Seed catalogues’ generous information makes you an informed gardener regardless if you only purchase a single mature tomato plant in mid-summer for the sunny slice on the balcony.
Yet as the Recession deepens, seed catalogues increase in value. What can you actually grow on your balcony? Prices of vegetables were on the rise all last year particularly after cannabis was legalized. Foreign countries find growing coca leaves and cannabis more lucrative than food crops, ingredients seldom found in cookbooks or a well-balanced diet.
Why wait for balconies to warm up or the slim, miserly shavings of sunlight to increase? Set up a small full-spectrum lamp indoors and you can grow your own tasty mesclum greens twelve months of the year. Even easier are sprouts. High in nutrients, loaded with vitamin C, sprouts need no sun, soil or a prison cell-sized balcony and are ready for you to eat in days. The counter top is your year round piece of acreage. Start with a sprouting jar or, better yet, invest in a three-tray sprouter with water reservoir to stagger your sprout crop or grow multiple varieties simultaneously for a constant harvest. Both mescluns and sprouts bring a fresh, flavourful zest to meals … and to have grown it yourself?
Well! It’s one small step for a gardener, one giant leap in food sufficiency.
One of the essential rigours of gardening is weeding. If you do have outside acreage – balcony or yard – this is best time for weeding. Get the wretched things out now when the temperature slows their growth and the rain has softened the ground for easy pulling or digging. My personal weed warfare is with a tiny, invasive nuisance that garden centres and growers ignore or IF they notice it shrug their shoulders at. For me there can be no armistice where Bittercress or Cardamine is concerned. Sadly, it is NOT ‘Cardamom,’ the spice (if only) but Cardamine. It can be a miniscule plant but will flower under the snow, in the cold … whenever it feels like, which is always. The minute flower is white but easily missed unless your eyesight has been sharpened by longstanding battles. I can spot the tiniest Cardamine plant instantly. If there’s one, there are more within a radius approaching 6 feet – a quarter to half inch tall plant can catapult its ripe seeds enormous distances. I pull them all up and return a week later to confirm eradication.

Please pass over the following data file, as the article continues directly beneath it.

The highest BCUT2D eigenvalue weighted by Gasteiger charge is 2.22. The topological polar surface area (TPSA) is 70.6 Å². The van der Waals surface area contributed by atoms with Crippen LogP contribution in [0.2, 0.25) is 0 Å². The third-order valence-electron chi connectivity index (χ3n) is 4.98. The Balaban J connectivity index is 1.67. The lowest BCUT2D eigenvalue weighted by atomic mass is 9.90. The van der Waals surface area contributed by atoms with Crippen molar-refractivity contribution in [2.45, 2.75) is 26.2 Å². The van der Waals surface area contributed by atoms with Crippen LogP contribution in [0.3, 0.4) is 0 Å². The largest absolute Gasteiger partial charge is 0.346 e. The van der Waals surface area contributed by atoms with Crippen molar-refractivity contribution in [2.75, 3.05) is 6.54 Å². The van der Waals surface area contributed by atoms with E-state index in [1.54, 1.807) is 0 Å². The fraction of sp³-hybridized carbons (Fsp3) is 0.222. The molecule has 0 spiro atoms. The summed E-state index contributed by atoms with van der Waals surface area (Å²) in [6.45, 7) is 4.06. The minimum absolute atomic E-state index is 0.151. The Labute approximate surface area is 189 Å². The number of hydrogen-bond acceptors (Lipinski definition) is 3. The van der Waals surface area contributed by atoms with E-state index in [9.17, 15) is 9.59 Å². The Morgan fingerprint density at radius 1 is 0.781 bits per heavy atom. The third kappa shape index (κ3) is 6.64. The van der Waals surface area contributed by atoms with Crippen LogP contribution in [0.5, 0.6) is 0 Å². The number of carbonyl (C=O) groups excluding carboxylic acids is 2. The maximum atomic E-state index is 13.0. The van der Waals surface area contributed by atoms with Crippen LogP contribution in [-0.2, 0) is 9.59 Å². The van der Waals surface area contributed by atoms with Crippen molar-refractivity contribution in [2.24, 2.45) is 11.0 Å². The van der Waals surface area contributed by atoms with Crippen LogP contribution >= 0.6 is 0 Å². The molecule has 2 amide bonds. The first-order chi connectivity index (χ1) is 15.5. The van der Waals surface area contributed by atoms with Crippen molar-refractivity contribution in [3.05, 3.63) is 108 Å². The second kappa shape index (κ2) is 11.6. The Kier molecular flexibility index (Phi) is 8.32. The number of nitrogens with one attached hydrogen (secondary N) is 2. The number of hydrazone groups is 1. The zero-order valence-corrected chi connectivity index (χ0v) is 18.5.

Of the several varieties, Cardamine occidentalis and Cardamine oligosperma are the two Bittercress you’ll most likely encounter.
Plants of Coastal British Columbia (Pojar & Mackinnon, 1994) has a succinct description of the leaf: ‘deeply divided with opposite paired lobes and a larger lobe at the end, in a loose rosette.’ Once you can identify it you will suddenly see it everywhere. It is edible, tasting a little sharper and more peppery than regular watercress, which is Nasturtium officinalis. Cardamine was a famine food among Coastal First Nations and may yet be again for us all. If you like the taste, include it in your sprouter, but don’t let it escape!
An additional note: whenever purchasing a plant, examine the soil surface. If you see signs of Cardamine (it can be very small), this is a sign more seeds lurk in the soil. Remove the top inch of soil and throw it out – NOT in the yard waste but in the garbage.
The odd dandelion (Taraxacum officinale) will bloom in January. They are trickier to weed because the root tends to break deep in the soil and grow back when you’re not looking. To prevent this, use your weeding tool and pull up gently and ease it out rather than with an arm wrestling yank. Like Cardamine, dandelions are also edible. The roots were used as a diuretic and newly emerged leaves are an excellent, tangy, healthy addition to the spring salad.
It’s satisfying when weeding doubles as foraging but by April dandelions are developing a bitter taste and a stringy texture.
The Solstice was December 21 yet days drag on dark and drear. In January, the sun’s acceleration advances in two minute increments per day. It’s fatiguing just to think of it.
To lift the spirits, I check on my old winter dependables: Sarcoccoca, Chinese witch hazel, winter jasmine, Japanese quince, miniature bulb iris and the occasional Grecian windflower. Of course, there’s the requisite January snowdrop count. Camelia sasanqua are still blooming this time of year. Those that have finished flowering, give them a quick, light prune now if they need it. Shade-loving Hellebores have been available since October but reach a peak of choice in garden centres in January. Hellebores sport long-lasting flowers and are ideal for winter’s gloomy balconies and need little care except for watering.
It’s January, so bury your worries and enthusiasms along with your Spring blooming bulbs and wait for more reliable temperatures. Don’t worry about the global warming tip-over for now. The groundhogs of February will wake to their shadows and their second opinions.
Roll over and go back to sleep. There’s something to be said for a long winter’s nap.